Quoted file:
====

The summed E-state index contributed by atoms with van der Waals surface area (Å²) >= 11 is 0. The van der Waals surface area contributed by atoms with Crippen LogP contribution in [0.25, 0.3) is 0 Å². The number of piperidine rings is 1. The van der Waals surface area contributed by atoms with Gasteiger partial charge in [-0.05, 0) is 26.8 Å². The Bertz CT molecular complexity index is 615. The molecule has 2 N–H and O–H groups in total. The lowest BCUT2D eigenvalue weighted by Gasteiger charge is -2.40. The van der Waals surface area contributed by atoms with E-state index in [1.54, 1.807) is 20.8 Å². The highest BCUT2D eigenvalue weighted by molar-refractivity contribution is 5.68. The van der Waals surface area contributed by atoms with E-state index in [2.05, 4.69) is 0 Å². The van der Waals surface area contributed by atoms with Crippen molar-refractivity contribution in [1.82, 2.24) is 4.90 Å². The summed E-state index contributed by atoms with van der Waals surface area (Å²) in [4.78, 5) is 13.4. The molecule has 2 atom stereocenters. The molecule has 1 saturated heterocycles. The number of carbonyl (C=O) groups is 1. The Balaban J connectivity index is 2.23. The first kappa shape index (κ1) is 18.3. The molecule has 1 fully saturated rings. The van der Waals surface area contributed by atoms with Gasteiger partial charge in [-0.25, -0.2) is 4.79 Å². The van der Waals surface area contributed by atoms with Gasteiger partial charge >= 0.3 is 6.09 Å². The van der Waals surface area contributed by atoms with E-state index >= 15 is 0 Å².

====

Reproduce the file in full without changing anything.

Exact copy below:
The summed E-state index contributed by atoms with van der Waals surface area (Å²) >= 11 is 0. The van der Waals surface area contributed by atoms with Crippen LogP contribution in [0.25, 0.3) is 0 Å². The number of piperidine rings is 1. The van der Waals surface area contributed by atoms with Gasteiger partial charge in [-0.05, 0) is 26.8 Å². The Bertz CT molecular complexity index is 615. The molecule has 2 N–H and O–H groups in total. The lowest BCUT2D eigenvalue weighted by Gasteiger charge is -2.40. The van der Waals surface area contributed by atoms with E-state index in [1.54, 1.807) is 20.8 Å². The highest BCUT2D eigenvalue weighted by molar-refractivity contribution is 5.68. The van der Waals surface area contributed by atoms with E-state index in [2.05, 4.69) is 0 Å². The van der Waals surface area contributed by atoms with Crippen molar-refractivity contribution in [1.82, 2.24) is 4.90 Å². The summed E-state index contributed by atoms with van der Waals surface area (Å²) in [4.78, 5) is 13.4. The molecule has 2 atom stereocenters. The molecule has 1 saturated heterocycles. The number of carbonyl (C=O) groups is 1. The Balaban J connectivity index is 2.23. The first kappa shape index (κ1) is 18.3. The molecule has 1 fully saturated rings. The van der Waals surface area contributed by atoms with Gasteiger partial charge in [-0.25, -0.2) is 4.79 Å². The van der Waals surface area contributed by atoms with Gasteiger partial charge >= 0.3 is 6.09 Å². The van der Waals surface area contributed by atoms with E-state index >= 15 is 0 Å².